It is high time we open up the market and establish an environment of healthy competition and variable options, all with clearly defined conditions to protect consumers. Without competition, government-run services lag behind and do not provide services that the public and market need

Three Main Tracks

It is up to Yemenis to start taking bold and strategic steps, seize the moment, and use the Internet to its fullest potential. As ISOC-Yemen, we will attempt to achieve that through multiple tracks.

One track will engage with Internet service providers, the government, and policy-makers to end service monopoly once and for all. Internet service monopoly has proved unsustainable. Yemen is the only country in the region that does not have 3G connectivity and lacks many services taken for granted in the rest of the region. It is high time we open up the market and establish an environment of healthy competition and variable options, all with with clearly defined conditions to protect consumers.Without competition, government-run services lag behind and do not provide services that the public and market need.

The second track will focus on awareness. Yemenis need to wake up to the global information revolution that is taking the world by storm. It is unacceptable for students and teachers to not have email accounts and not understand what the Internet is and how it could be used. Lack of awareness results in many kids using the Internet exclusively for less productive purposes such as playing online games and watching movies and television programs. Internet usage should expand to include productive applications in research, education, knowledge and idea sharing, entrepreneurship, e-commerce, communication, and more.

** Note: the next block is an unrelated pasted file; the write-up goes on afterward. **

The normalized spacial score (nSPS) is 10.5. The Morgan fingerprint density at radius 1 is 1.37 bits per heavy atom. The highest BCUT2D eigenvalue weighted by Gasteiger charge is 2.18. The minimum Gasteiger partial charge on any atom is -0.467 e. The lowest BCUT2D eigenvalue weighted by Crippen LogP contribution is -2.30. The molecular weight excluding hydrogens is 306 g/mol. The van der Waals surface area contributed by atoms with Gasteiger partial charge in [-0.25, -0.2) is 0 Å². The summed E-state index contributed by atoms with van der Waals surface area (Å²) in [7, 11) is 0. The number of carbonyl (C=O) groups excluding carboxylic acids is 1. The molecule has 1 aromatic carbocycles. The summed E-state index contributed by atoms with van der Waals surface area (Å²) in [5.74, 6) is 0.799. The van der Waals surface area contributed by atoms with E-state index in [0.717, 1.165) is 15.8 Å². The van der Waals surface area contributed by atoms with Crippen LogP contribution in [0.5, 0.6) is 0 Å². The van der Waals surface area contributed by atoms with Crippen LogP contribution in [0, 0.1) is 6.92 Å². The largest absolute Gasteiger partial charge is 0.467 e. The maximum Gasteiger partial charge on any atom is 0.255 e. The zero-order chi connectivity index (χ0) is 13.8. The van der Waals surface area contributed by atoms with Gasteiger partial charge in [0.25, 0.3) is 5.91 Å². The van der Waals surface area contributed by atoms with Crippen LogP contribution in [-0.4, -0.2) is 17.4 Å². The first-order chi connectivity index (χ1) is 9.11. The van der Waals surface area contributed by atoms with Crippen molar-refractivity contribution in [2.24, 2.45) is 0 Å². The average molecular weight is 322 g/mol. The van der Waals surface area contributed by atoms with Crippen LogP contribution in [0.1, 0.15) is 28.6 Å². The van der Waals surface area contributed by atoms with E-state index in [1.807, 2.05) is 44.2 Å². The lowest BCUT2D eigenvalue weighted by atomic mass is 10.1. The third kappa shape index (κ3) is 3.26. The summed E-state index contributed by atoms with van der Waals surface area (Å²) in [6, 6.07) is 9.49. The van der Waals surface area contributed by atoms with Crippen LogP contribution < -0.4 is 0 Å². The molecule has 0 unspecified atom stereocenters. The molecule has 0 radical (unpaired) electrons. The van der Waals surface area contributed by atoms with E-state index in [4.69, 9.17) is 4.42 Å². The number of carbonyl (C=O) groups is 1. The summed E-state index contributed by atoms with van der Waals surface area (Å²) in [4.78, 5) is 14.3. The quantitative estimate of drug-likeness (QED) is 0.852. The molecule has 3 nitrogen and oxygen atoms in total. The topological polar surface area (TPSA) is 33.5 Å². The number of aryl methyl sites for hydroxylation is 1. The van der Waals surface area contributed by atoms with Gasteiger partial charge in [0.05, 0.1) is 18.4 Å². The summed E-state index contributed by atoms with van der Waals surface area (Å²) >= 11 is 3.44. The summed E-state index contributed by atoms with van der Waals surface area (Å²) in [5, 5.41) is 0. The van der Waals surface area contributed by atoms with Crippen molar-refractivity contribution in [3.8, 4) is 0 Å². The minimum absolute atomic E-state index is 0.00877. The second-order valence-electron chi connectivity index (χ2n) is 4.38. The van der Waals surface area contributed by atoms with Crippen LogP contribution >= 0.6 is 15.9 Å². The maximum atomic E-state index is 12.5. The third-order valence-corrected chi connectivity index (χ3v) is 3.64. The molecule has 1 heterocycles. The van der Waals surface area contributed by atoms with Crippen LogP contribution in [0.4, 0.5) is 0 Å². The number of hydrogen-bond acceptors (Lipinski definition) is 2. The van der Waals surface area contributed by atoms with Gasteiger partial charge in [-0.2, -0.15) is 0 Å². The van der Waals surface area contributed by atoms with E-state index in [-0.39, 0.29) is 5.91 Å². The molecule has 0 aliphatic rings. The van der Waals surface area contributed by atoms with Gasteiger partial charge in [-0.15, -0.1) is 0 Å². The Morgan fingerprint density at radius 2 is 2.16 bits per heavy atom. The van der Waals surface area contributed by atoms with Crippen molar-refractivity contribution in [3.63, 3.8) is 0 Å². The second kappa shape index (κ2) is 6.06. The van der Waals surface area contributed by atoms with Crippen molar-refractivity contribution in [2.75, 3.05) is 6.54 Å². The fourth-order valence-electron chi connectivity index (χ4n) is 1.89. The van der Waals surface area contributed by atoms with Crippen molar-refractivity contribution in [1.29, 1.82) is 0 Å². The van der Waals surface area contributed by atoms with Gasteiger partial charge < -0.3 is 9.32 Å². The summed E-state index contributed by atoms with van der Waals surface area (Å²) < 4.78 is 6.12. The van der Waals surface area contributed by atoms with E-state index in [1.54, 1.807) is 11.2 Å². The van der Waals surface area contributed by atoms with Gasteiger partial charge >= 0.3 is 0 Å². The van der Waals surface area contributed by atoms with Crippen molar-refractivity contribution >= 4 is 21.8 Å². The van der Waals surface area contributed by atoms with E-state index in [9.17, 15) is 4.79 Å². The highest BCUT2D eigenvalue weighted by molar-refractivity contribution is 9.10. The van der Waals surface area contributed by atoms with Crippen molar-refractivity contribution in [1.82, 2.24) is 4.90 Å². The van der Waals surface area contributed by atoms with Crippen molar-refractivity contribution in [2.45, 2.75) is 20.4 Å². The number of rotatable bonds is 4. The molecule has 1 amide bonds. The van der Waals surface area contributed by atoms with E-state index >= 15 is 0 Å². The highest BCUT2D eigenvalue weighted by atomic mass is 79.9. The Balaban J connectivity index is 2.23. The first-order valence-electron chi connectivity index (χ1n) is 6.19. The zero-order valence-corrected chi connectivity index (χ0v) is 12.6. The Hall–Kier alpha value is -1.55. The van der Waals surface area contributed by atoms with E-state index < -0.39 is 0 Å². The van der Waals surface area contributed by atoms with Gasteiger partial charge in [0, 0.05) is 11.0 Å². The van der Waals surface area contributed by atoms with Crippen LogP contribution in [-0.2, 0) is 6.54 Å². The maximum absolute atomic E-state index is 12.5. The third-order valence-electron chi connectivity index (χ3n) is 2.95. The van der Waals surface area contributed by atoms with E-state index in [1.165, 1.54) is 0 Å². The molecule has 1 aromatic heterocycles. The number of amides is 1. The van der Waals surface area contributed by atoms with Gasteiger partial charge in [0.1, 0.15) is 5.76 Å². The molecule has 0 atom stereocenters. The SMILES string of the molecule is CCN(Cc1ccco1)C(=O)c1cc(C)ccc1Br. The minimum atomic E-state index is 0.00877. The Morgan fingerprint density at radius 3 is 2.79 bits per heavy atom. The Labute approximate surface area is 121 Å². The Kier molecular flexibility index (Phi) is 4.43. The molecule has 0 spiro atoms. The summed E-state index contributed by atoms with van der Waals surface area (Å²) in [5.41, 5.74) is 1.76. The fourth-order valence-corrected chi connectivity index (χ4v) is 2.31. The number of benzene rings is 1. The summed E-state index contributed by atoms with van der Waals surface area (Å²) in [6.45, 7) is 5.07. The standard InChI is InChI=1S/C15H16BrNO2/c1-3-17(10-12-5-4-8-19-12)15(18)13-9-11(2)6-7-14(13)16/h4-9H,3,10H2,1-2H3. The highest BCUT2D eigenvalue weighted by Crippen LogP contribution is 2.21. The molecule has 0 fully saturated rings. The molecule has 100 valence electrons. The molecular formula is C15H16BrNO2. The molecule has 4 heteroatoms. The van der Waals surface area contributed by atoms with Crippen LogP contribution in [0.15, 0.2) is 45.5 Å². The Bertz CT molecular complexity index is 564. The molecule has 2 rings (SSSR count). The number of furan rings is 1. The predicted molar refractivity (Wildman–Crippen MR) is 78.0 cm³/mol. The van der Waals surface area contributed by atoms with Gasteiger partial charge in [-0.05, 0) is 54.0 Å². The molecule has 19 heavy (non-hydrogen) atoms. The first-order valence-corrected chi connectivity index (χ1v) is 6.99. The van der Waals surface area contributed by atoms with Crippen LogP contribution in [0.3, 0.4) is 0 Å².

The third track would involve transparency and e-government. Over the last few years in Yemen, lack of transparency led to corruption, which contributed to increasing poverty. An approach that has been useful in many countries is to implement new and effective e-government services to eliminate middlemen and fixers. Furthermore, having the government publish valuable and relevant information for public scrutiny, particularly through the local media, is useful for holding it accountable and ensuring that tax-payer money is spent appropriately. When citizens realize that they can get their paperwork processed more quickly online, they may embrace the Internet more readily. Yemenis can and will use the Internet when the opportunity is provided, as demonstrated by the online high school graduation grade system, which worked very well despite the lack of Internet access in some parts of the country.

There are various additional strategies planned for development. As a civil society organization, ISOC-Yemen can help shape the future of the Internet not only in Yemen, but also in the region. ISOC-Yemen’s membership base expanded to over 120 members in a few weeks, with a members base that represents various governorates and sectors of society. We anticipate further expansion in in the number of official members so as to exceed one thousand within the next few months. ISOC is soon establishing a Middle East bureau. We are hoping that Yemen could be one of prominent beneficiaries and partners, especially due to its pressing need for support, the great potential it has in the labor market, and its strategic location in the region when it comes to cable connectivity between Africa and the Arabian Peninsula.

The Bright Side

The youth of Yemen can in fact fundamentally change the country’s status from the least developed in the Middle East to the most competent, skilled, and fastest growing country in the region. Yemen possesses something that other oil-rich neighboring countries do not: a considerable youth population determined to rise up and defeat the odds with a spirit of hard work and dedication. The Internet could help make that a reality.

 *Featured image from Shutterstock